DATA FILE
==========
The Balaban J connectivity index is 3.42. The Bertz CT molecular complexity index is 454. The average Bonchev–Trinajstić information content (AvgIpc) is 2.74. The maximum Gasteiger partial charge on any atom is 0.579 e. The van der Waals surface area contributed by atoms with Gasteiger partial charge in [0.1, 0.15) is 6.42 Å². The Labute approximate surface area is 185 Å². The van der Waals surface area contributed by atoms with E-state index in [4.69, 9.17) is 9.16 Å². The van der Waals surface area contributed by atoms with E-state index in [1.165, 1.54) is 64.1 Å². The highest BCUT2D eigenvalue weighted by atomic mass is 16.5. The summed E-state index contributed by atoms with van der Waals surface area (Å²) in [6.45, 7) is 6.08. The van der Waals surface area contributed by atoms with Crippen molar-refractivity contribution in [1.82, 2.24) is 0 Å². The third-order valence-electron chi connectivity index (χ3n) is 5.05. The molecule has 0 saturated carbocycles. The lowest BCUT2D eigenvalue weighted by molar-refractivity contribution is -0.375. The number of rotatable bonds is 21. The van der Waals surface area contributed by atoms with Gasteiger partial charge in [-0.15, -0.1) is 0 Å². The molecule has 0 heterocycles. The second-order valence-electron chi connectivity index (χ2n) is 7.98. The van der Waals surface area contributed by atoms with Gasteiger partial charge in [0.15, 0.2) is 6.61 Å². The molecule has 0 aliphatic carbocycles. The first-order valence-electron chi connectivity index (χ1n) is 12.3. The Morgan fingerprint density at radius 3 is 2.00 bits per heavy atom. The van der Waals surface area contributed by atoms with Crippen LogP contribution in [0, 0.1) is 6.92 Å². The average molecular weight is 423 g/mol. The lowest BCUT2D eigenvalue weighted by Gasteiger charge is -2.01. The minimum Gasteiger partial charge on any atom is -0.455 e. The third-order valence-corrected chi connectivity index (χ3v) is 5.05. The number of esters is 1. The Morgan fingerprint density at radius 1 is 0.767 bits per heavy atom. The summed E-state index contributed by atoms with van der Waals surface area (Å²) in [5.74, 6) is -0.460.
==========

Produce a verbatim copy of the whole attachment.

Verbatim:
The Balaban J connectivity index is 3.42. The Bertz CT molecular complexity index is 454. The average Bonchev–Trinajstić information content (AvgIpc) is 2.74. The maximum Gasteiger partial charge on any atom is 0.579 e. The van der Waals surface area contributed by atoms with Gasteiger partial charge in [0.1, 0.15) is 6.42 Å². The Labute approximate surface area is 185 Å². The van der Waals surface area contributed by atoms with E-state index in [4.69, 9.17) is 9.16 Å². The van der Waals surface area contributed by atoms with E-state index in [1.165, 1.54) is 64.1 Å². The highest BCUT2D eigenvalue weighted by atomic mass is 16.5. The summed E-state index contributed by atoms with van der Waals surface area (Å²) in [6.45, 7) is 6.08. The van der Waals surface area contributed by atoms with Crippen molar-refractivity contribution in [1.82, 2.24) is 0 Å². The third-order valence-electron chi connectivity index (χ3n) is 5.05. The molecule has 0 saturated carbocycles. The lowest BCUT2D eigenvalue weighted by molar-refractivity contribution is -0.375. The number of rotatable bonds is 21. The van der Waals surface area contributed by atoms with Gasteiger partial charge in [-0.15, -0.1) is 0 Å². The molecule has 0 heterocycles. The second-order valence-electron chi connectivity index (χ2n) is 7.98. The van der Waals surface area contributed by atoms with Gasteiger partial charge in [0.15, 0.2) is 6.61 Å². The molecule has 0 aliphatic carbocycles. The first-order valence-electron chi connectivity index (χ1n) is 12.3. The Morgan fingerprint density at radius 3 is 2.00 bits per heavy atom. The van der Waals surface area contributed by atoms with Crippen LogP contribution in [0, 0.1) is 6.92 Å². The average molecular weight is 423 g/mol. The lowest BCUT2D eigenvalue weighted by Gasteiger charge is -2.01. The minimum Gasteiger partial charge on any atom is -0.455 e. The third-order valence-corrected chi connectivity index (χ3v) is 5.05. The number of esters is 1. The Morgan fingerprint density at radius 1 is 0.767 bits per heavy atom. The summed E-state index contributed by atoms with van der Waals surface area (Å²) in [5.74, 6) is -0.460.